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Are breath tests a reliable source of evidence?

If you have ever been pulled over by a Connecticut law enforcement officer on suspicion of driving under the influence of alcohol, you may have been asked to take a breath test. Breath test devices are often used by law enforcement officers to measure a driver’s blood alcohol content level and ensure they are not over the legal limit of 0.08. Yet, in some cases, the readings from these breath test devices may not be accurate and could lead to a wrongful DUI arrest and charges. 

Researchers from the State University of New York at Potsdam found that breath test devices measure more than simply the amount of alcohol in an exhaled breath sample. The device also picks up substances that have a similar molecular structure. Furthermore, there are substances in the environment that can skew the results as well. In fact, breath test readings can vary by as much as 15% when compared to the BAC found from an actual blood test. This means that at least one in four people who take the test will show inflated readings

What is the fruit of the poisonous tree doctrine?

If you face criminal charges in Connecticut, you should familiarize yourself with the fruit of the poisonous tree doctrine. Why? Because this long held legal doctrine may come into play in your case and become the reason why the prosecutor may dismiss the charges against you.

LawTeacher.net explains that back in 1939, U.S. Supreme Court Justice Felix Frankfurtur coined the term “fruit of the poisonous tree” when writing for the majority in the landmark case of Nardone v. United.

What distinguishes missed diagnosis from misdiagnosis?

We trust our doctors to inform us if we have a medical problem. Unfortunately, we may not always get the correct information about our health. Some Connecticut patients are given a misdiagnosis or a missed diagnosis. These are not the same, yet they both inaccurately describe a person’s condition and could lead to tragic consequences. Very Well Health distinguishes the two from each other and explains how they work.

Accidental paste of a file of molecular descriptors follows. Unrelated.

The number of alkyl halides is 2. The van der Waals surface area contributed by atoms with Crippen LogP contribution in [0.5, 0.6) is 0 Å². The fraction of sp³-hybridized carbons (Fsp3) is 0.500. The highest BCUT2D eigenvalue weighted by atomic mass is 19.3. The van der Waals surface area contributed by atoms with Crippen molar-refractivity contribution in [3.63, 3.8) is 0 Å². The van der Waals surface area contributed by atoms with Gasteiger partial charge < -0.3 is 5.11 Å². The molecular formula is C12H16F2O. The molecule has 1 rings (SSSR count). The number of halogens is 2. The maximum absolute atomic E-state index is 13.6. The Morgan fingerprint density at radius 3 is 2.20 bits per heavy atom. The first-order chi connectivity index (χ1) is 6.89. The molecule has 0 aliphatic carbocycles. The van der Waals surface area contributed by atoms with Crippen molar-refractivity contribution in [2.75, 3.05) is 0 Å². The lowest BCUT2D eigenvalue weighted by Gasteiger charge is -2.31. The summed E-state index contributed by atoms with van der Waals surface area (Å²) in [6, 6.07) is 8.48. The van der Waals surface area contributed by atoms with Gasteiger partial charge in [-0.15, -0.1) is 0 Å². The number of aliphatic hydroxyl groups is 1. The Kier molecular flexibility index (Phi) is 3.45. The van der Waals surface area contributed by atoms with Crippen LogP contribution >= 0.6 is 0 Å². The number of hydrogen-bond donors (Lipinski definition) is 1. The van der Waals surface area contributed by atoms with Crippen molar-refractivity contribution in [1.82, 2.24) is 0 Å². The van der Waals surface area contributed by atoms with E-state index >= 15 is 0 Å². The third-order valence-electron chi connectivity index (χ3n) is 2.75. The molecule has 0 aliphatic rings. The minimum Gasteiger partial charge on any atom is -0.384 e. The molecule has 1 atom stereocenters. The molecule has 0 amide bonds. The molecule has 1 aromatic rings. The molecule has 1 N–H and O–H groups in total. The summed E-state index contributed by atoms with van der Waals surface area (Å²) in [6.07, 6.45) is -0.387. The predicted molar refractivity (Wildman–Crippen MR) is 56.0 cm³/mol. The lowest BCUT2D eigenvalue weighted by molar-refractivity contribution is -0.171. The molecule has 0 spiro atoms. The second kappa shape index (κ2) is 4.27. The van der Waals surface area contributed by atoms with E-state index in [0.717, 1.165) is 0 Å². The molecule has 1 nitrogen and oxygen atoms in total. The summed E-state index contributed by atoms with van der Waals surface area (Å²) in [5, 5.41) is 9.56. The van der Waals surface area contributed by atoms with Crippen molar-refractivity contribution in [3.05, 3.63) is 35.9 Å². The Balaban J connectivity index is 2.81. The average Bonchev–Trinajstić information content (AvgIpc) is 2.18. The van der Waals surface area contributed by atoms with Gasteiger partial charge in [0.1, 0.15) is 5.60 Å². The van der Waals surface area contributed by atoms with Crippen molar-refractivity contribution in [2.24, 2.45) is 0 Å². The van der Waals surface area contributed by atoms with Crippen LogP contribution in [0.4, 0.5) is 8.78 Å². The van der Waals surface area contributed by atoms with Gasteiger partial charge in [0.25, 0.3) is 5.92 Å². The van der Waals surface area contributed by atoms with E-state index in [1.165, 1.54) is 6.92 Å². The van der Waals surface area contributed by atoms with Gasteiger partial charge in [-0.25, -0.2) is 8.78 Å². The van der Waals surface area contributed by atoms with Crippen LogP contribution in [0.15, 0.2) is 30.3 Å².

When it comes to a misdiagnosis, a patient is diagnosed with a disease or some other health condition. The problem is that the diagnosis is incorrect. A doctor may tell a patient that they suffer from a case of the flu, but in reality the patient possesses something else, a condition that requires more extensive treatment to properly recover from.

Seeing a doctor is essential even after a minor collision

Perhaps you are waiting for the light to change when another driver plows into the back of your car. The rear-end collision happens at low speed, but you still suffer quite a jolt.

Apparently, you are uninjured. You check on the damage to your car, exchange insurance information with the other driver and consider heading on home—but should you stop to see a doctor on the way?

Hands-free cellphones pose a risk for drivers

Drivers in Connecticut, and in many other states across the nation, are prohibited from using a hand-held cellphone while behind the wheel. These laws were put in place in an attempt to minimize the number of people who are seriously injured and killed in distracted driving car accidents each year in the U.S. Hands-free cellphones, however, are not prohibited and drivers can legally use these devices as they navigate around city streets. The problem lies in the fact that even hands-free cellphones may not be safe for drivers to use, as they cause a significant amount of cognitive distraction. 

Cognitive distraction occurs when motorists are focused on something other than driving. According to the National Safety Council, the brain cannot focus on two tasks at the same time. It jumps back and forth between tasks, and this leaves moments where the driver is not concentrating on driving at all. This may cause drivers to run red lights, disobey traffic signs, neglect pedestrian crosswalks and fail to notice objects in the road. 

Swatting is not an innocent prank